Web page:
COVE - The Cove City Council may alter its course on marijuana.

The council took a big step Tuesday toward opting out of Measure 91, the measure Oregon voters passed in 2014 legalizing the sale of marijuana for recreational purposes.

The council, after taking input from the public, conducted a first reading of an ordinance calling for the city to opt out. A second reading of the ordinance is set be conducted at a Dec. 22 council meeting. If the council approves the second reading, the ordinance would take effect immediately under an emergency clause that would be invoked by the council.

Earlier this month it appeared that Cove would not opt out of Measure 91. The council, at its Dec. 1 meeting, did not opt out of Measure 91 when the subject, which was an agenda item, came up at the meeting. City councils have until late December to opt out of Measure 91.

Cove Mayor Lyndon Rose, who was not at the Dec. 1 meeting, last week called for meetings of the council to gather input from Cove residents about how they felt about the sale of recreational marijuana.

"I don't think that a small group should vote for the majority of people unless they hear what the majority has to say," he said.

Nobody from the public spoke with the council about marijuana at the Dec. 1 meeting.

Close to 25 people attended Tuesday's meeting, with a majority being Cove residents. A show of hands - asked for by Rose - indicated that close to all of the Cove residents opposed the sale of recreational marijuana in their city.

Joyce Coates of Cove said that legalized marijuana would raise the community crime rate.

"We have no police force," she said. "Any income we would get (from marijuana taxes) would be surpassed by the security cost."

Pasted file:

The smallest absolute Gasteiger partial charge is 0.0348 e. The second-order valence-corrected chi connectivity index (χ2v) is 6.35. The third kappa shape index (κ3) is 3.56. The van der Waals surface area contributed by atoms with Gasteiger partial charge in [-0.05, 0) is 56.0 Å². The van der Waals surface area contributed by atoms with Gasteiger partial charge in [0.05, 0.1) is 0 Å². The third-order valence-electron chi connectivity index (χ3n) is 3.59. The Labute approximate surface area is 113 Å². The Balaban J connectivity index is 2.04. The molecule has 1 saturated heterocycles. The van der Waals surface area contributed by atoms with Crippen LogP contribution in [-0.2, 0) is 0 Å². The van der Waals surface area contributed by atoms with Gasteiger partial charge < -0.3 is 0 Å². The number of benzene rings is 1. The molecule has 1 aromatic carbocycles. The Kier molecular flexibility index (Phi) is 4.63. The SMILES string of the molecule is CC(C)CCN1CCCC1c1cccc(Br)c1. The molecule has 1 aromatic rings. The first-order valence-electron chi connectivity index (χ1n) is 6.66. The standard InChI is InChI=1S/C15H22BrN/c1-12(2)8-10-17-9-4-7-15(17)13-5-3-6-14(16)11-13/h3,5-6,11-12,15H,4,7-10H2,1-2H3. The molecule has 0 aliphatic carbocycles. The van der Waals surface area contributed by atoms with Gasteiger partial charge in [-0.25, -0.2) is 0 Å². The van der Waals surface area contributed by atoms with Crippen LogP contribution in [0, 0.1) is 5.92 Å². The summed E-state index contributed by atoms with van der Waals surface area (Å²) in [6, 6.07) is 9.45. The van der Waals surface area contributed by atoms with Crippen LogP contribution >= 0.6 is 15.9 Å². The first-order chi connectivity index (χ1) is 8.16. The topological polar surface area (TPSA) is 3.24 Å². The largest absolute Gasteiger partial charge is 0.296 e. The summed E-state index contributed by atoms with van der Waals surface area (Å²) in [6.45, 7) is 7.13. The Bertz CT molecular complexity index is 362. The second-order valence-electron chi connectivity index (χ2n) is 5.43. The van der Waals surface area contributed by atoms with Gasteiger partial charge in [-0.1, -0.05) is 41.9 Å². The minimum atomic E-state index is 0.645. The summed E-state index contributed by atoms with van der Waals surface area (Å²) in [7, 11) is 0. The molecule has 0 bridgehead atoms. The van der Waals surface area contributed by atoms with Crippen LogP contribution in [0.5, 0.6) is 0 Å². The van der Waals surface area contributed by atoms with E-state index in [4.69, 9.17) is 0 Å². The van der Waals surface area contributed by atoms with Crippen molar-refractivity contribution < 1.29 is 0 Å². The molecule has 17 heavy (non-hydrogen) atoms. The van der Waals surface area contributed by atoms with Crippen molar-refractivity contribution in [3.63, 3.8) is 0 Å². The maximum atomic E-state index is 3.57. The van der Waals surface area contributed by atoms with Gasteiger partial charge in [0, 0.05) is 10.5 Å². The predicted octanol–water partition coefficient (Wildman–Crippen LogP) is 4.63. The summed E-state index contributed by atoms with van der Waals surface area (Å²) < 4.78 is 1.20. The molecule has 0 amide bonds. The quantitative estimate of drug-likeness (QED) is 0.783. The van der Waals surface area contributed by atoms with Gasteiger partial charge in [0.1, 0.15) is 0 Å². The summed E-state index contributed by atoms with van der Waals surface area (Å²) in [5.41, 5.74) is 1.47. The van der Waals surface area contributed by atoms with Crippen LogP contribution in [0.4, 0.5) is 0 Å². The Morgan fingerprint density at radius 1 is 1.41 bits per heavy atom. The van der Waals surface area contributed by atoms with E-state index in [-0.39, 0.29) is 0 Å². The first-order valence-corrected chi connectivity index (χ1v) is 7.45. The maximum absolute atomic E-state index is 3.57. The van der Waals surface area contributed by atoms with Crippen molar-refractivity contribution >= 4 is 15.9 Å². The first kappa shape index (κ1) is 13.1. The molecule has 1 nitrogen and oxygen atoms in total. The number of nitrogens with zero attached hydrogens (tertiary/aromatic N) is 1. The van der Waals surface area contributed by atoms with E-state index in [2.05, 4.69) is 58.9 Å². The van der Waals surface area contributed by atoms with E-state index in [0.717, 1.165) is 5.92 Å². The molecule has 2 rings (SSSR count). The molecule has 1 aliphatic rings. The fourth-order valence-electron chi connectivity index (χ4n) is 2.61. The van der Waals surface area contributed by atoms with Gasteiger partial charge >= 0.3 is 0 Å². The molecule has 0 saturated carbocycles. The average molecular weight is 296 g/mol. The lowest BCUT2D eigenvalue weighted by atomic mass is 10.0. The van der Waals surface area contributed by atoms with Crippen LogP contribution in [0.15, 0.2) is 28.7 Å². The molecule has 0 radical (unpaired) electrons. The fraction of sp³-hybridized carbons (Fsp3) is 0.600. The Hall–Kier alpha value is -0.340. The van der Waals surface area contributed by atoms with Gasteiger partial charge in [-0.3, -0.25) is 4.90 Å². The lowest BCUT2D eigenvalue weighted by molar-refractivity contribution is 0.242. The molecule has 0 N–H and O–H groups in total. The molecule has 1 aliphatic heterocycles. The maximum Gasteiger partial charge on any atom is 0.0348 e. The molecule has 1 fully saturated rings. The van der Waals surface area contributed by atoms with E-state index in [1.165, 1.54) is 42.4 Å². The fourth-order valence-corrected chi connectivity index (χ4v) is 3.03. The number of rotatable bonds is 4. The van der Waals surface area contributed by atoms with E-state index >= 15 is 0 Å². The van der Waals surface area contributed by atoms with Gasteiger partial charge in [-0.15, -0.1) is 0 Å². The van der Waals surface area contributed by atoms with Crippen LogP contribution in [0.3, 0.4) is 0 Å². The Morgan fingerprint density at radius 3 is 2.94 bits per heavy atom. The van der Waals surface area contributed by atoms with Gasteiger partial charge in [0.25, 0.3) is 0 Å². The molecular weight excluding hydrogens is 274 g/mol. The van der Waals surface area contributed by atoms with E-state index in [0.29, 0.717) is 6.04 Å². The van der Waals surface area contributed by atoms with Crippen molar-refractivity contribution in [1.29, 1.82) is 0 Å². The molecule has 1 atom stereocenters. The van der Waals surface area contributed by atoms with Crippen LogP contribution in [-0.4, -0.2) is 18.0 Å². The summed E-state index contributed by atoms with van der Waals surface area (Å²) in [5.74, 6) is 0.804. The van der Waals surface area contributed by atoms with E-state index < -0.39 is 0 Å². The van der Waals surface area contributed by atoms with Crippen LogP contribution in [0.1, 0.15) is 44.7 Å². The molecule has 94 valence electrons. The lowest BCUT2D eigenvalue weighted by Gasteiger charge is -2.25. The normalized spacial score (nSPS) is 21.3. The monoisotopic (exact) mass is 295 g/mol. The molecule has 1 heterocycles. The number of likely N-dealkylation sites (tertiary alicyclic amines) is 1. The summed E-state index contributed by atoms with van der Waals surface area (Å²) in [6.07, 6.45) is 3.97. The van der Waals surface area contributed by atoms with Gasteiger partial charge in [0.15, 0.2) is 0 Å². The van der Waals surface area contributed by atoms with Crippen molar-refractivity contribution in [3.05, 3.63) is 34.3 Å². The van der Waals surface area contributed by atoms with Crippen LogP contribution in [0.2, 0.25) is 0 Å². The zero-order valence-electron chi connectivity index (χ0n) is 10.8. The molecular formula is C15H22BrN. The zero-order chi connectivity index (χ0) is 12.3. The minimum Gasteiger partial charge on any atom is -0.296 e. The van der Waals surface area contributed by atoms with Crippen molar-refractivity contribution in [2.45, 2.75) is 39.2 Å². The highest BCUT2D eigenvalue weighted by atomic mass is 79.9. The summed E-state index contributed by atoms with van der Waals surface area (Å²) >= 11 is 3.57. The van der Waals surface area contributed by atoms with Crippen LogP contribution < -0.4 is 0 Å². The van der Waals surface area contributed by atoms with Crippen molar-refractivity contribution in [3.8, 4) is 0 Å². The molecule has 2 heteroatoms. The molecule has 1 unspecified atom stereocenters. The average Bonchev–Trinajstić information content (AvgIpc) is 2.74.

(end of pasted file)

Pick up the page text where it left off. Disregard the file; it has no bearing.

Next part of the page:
Gary Hager of Cove also said the community's crime rate would rise if marijuana is allowed to be sold for recreational reasons.

"A number of people firmly believe the crime rate would go up," Hager said. "I want to keep this a nice quiet place."

Hager also said the sale of marijuana would set a bad example for young people in the community. They would see that if it is OK to sell marijuana and then assume it is OK to use, he said.

Carl Seelhoff, a pastor of the Grace Lutheran Community Church in Cove, also expressed opposition to allowing marijuana to be sold in Cove for recreational purposes.

He cited the results of a study written about in a 2014 article in the Humboldt Journal of Social Relationships, indicating about 14 percent of Oregonians use about an average of 1 ounce of marijuana a month. He said assuming 14 percent of Union County residents regularly smoke marijuana, this could spell trouble for Cove if it were the only city in the county where recreational marijuana is sold, a possibility since many Union County cities are opting out of Measure 91.

Seelhoff said that if Cove were the only city in Union County where recreational marijuana was sold, about 43,000 trips to Cove would be made a year by county residents to Cove to buy the drug. He said the additional traffic would not be good for Cove.

Seelhoff also presented a letter to the city council from the Leadership Board of the Grace Community

Lutheran Church in Cove. The letter asks the council to opt out.

Cove is among the municipalities that has the option of banning the sale and production of marijuana under House Bill 3400, which was passed earlier this year. Municipalities have the option if they are in counties, such as Union County, where at least 55 percent of those voting cast ballots against Measure 91 in 2014. Approximately 59 percent of Union County voters opposed Measure 91. Cove voters rejected Measure 91 174-104 in 2014.

Cities that opt out will not be able to share in revenue from the state tax on recreational marijuana sales, something Cove City Councilor Doug Kruse said is an important factor to consider. He said the city is strapped for funding and has limited means of raising additional money.

If Cove were not to opt out, it would be hard for a store selling recreational marijuana to open in Cove because the land available for the operation of such a store is limited, according to Councilor Regina Kruse. Most of the land in Cove's commercial zone is within 1,000 feet of Cove School District property. Measure 91 stipulates that no retail marijuana shops can operate within 1,000 feet of a school.

Rose, who said he is personally opposed to allowing the sale of recreational marijuana, said the public input from Tuesday's meeting will be given serious consideration.

"We will take what you said to heart seriously," Rose said.